Heterosexual Life Partners/Comic Books

Everything About Fiction You Never Wanted to Know.
Jump to navigation Jump to search

  • Batman and Robin. Wait, never mind.
  • Cable and Deadpool in, well, Cable and Deadpool (although many fans perceive this as going straight into Ho Yay). They are extremely close despite Deadpool's personality being obnoxious even at the best of times, and Deadpool was the first person Cable pictured/made psychic contact with while trying to decide whether to blow himself up. They were genetically commingled, so that "one phone call" would have happened even without intent....And Cable needed to make that contact to manipulate Deadpool into Doing The Right Thing.
    • Deadpool is an omnisexual due to his mental instability, but there is not enough evidence to prove anything more than this trope.
      • Deadpool and Weasel could also fall under this trope.
    • Both C and D are well aware of their Life Partner status, especially evidenced when they both regularly called the time during a small falling out between them ("Small falling out" in this case being Deadpool's new membership in a mercenary group hired to destabilize Cable's fictional country Providence. Said membership was revealed when 'Pool shot Cable in the back of the head.) a "divorce".
  • Luke Cage and Danny Rand, also of Marvel Comics, with Luke going so far as to name his daughter after Danny.
    • Their close friends Misty Knight and Colleen Wing also are considered Heterosexual Life Partners, with Luke Cage going so far as to recommend the two get "gay married."
    • When Danny is asking Luke to join his new non-profit, he says 'I love you with every fiber of my being'.
  • Justice League International
    • Booster Gold and the Blue Beetle (hereafter "Boostle") of JLI fame are probably the most prominent Heterosexual Life Partners in The DCU. One storyline in Booster's comic involves Booster time-travelling to keep Beetle from being killed; when he is told this has the potential to destabilize the entire multiverse, he decides Beetle is worth the risk.
    • When encountering former (dead) Flash Barry Allen while cruising through the time stream, this exchange occurs:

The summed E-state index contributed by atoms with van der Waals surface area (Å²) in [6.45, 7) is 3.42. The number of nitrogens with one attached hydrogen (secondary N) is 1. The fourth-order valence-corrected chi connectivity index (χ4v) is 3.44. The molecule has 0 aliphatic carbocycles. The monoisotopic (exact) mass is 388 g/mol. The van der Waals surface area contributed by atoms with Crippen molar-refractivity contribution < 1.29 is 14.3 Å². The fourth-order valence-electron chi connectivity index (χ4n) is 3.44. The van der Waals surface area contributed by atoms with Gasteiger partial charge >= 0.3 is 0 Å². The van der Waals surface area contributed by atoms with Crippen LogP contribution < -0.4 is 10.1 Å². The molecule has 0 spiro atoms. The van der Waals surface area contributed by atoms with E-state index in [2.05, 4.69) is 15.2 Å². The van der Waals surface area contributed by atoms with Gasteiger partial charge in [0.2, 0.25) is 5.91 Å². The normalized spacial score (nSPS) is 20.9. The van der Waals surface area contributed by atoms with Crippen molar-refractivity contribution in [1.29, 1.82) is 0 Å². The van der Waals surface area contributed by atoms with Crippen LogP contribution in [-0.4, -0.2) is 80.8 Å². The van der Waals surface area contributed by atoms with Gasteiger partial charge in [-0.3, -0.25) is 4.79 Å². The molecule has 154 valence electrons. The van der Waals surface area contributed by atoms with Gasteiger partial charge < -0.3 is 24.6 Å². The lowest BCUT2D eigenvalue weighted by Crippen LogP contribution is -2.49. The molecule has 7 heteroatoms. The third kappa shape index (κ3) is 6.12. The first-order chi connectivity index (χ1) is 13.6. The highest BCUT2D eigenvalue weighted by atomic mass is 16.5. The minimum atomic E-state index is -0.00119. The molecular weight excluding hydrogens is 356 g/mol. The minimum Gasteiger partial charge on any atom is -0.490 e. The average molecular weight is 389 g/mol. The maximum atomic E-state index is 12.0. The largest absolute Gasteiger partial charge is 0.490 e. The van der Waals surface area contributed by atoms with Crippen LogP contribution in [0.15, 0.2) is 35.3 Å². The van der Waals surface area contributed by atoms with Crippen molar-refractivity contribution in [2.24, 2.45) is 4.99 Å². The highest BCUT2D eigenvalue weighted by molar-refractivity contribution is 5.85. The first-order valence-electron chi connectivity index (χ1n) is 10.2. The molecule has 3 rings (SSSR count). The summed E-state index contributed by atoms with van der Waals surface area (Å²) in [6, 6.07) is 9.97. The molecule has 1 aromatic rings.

Beetle You 'rear-ended' Barry Allen?
Booster Oh grow up!

    • There's also the scene where, after one of their "break-ups", Booster trails Ted in a public place and begs Ted to take him back.

Beetle Get a grip, Booster. You're acting like some jilted lover.
Booster Well, that's what it FEELS like!

    • Beatriz "Fire" DaCosta and Tora "Ice" Olafsdotter. It was even in-canon -mistaken- for gay when Tora was temporarily dead and her replacement, who (for some reason) looked a lot like her, misunderstand Bea's mourning. Admittedly, Bea was really off the deep end but still. The way it was written it did seem to indicate that Bea's close friendship towards Tora had sapphic undertones and that the resultant subconscious sexual jealousy was a big reason for Bea's sometimes extreme antipathy towards Tora's boyfriend, Guy Gardner. Once Icemaiden made her face up to that, Bea could learn to appreciate Guy's good qualities, and for a time the two found solace in each other's arms.
  • Absolutely endemic in classic Franco-Belgian comics, whenever they followed the formula: a young, male hero, without any personality beyond some vague benevolence, going on adventures with an older, more emotional, sarcastic and morally flawed lifelong companion. The two would live in the same house; the young hero would never show or be shown any interest for/by the opposite sex, and, while the older one could sometime get involved in a romantic C-plot, the girl rarely reappeared in subsequent books and the romance would never go beyond a kiss on the cheek or the nose. The formula went out of fashion a while ago, and is now either lampshaded to death or exploited to its logical conclusion.
    • Partly due to the Moral Guardians of the time, which explicitely prevented attractive women to appear in comics.
  • Tintin. The eponymous hero started his adventures alone, but was soon joined by Captain Haddock. It's debatable whether the two are heterosexual or Asexual, though they're both definitely Celibate Heroes. This is probably due to Herge being a devout (liberal in later years) Catholic who didn't believe in including any romance in his works.
    • The detective duo Thomson and Thompson (Dupont and Dupond in the original French) probably count; though they look like twins, we're never given any indication that they're actually related.
  • Blake and Mortimer: together they fight pseudo-scientific crime...then go home to their house in London.
    • Not really: they don't live together, although Blake does sleep over at Mortimer's place from time to time.
  • In the American Civil War-set adventure comic The Bluecoats, patriotic and often naive Chesterfield tends to consider Corporal Blutch to be an defeatist coward while cynical and pragmatic Blutch considers Sergeant Chesterfield to be an obnoxious blowhard, but are virtually inseperable from the other.
  • Spirou and Fantasio, in which the two eponymous intrepid reporters live together in some incarnations of the series. Recently, one of the (many) writers went out of his way to mention that Fantasio was obviously gay and pining for Spirou.